If you're in business -- no matter what business -- you know that having to listen to the odd Henny Penny is an occupational hazard.
You remember Henny Penny, the children's storybook character who felt an acorn drop on its head and believed the sky was falling. The folk tale has become the seminal example of a hysterical, uninformed and mistaken belief that disaster is imminent.
Recently, some Henny Pennys have begun clucking about the future of bookstores. The rise of digital content, online selling and broader retail distribution, they say, will kill bookstores. Why, they ask, will people go to a bookstore when they can buy books online or at department stores?
Feeding the hysteria are the bankruptcy two years ago of Borders, the national bookstore chain, and recent speculation that Barnes & Noble will accelerate its bookstore closings in coming years. Some have even suggested the demise of B&N is so imminent that gift cards should be used immediately upon receiving them because the company's financial foundations are shaky.
To paraphrase one of our nation's great writers, Mark Twain, the reports of bookstores' death have been greatly exaggerated. Here are the facts:
Barnes & Noble has not adjusted its plan for store closings. Historically, we have closed about 15 stores a year for the past 10 years. Of that number, some of the stores were closed because they were unprofitable while others were relocations to better properties. Barnes & Noble has great real estate in prime locations and the company's new management team is fully committed to the retail concept for the long term.
Why are we so committed? There are several reasons, all focused on delighting our customers. No other retailer can match the selection of books available at every Barnes & Noble location, supported by award-winning customer service. Just look at the success of last holiday season to see if we are getting it right.
Our financial foundation is solid and we have a strong balance sheet. Barnes & Noble ended the most recent quarter with $490 million in cash, $276 million higher than the prior year, with no draw on its $1 billion credit facility.
As for the threat of the digital revolution, Barnes & Noble has one of the industry's leadinge-commerce sites in BN.com as well as world-class fulfillment centers.
In fact, Barnes & Noble can offer something online-only competitors cannot -- a unique in-store experience that allows our customers to interact with knowledgeable booksellers who provide exceptional customer service.
We also have one of the best e-readers on the market -- the NOOK. Given the competitive landscape, we are extremely proud of all we have accomplished with the NOOK business. In fact, while we may not be a consumer electronics retailer, we have sold more than 10 million NOOK devices because we offer a great reading experience, unmatched content, and we have an army of booksellers supporting them.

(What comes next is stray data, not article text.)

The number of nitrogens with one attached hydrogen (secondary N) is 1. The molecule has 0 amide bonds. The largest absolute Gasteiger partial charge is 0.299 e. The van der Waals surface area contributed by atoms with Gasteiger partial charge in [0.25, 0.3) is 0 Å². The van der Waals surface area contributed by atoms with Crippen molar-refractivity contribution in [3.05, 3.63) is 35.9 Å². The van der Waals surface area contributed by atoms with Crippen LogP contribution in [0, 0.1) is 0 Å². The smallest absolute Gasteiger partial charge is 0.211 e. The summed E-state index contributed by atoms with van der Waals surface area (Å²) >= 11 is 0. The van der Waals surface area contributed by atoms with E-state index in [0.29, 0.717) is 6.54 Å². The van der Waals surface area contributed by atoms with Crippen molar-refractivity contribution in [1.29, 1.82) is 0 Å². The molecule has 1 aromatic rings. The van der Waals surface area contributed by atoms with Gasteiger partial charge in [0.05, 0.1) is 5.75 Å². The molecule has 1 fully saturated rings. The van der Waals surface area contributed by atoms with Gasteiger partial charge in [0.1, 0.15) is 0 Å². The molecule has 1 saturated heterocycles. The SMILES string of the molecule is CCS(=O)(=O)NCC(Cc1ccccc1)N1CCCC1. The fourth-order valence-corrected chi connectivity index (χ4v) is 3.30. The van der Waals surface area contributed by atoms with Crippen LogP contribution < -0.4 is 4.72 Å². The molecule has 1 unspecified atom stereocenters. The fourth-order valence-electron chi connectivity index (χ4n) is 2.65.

Behind these offerings are our strong partnerships with industry leaders like Microsoft and Pearson. They say you can judge someone by the company they keep -- and we keep some pretty good company.
Moreover, we have strong relationships with our publishing partners and our prices are competitive with any other outlet selling books. Plus our stores offer a broad range and deep selection of books, including not only bestsellers but also the backlist.
The upshot: Publishers want to work with Barnes & Noble because we understand and support the business.
Here's the kicker that no Henny Penny wants to hear. People are actually coming back to bookstores more often than they have in years. Improving bookstores sales trends during fiscal 2014 indicate customers are reigniting their love affair with physical books. This trend supports industry reports that suggest eBook growth has moderated and was essentially flat in 2013.
As this trend continues, we believe we are well positioned to delight our customers on whatever platform they choose to connect with us -- in our stores and online, and digitally on our NOOK platform. And we back it up with more than 40,000 knowledgeable booksellers across the country ready to recommend every customer's next great read.
We have openly acknowledged the challenges within our business and the industry and are adapting to the changing business. But, the next time Henny Pennys suggest the sky is falling on bookstores, don't take their word for it.
Michael P. Huseby is chief executive officer of Barnes & Noble Inc.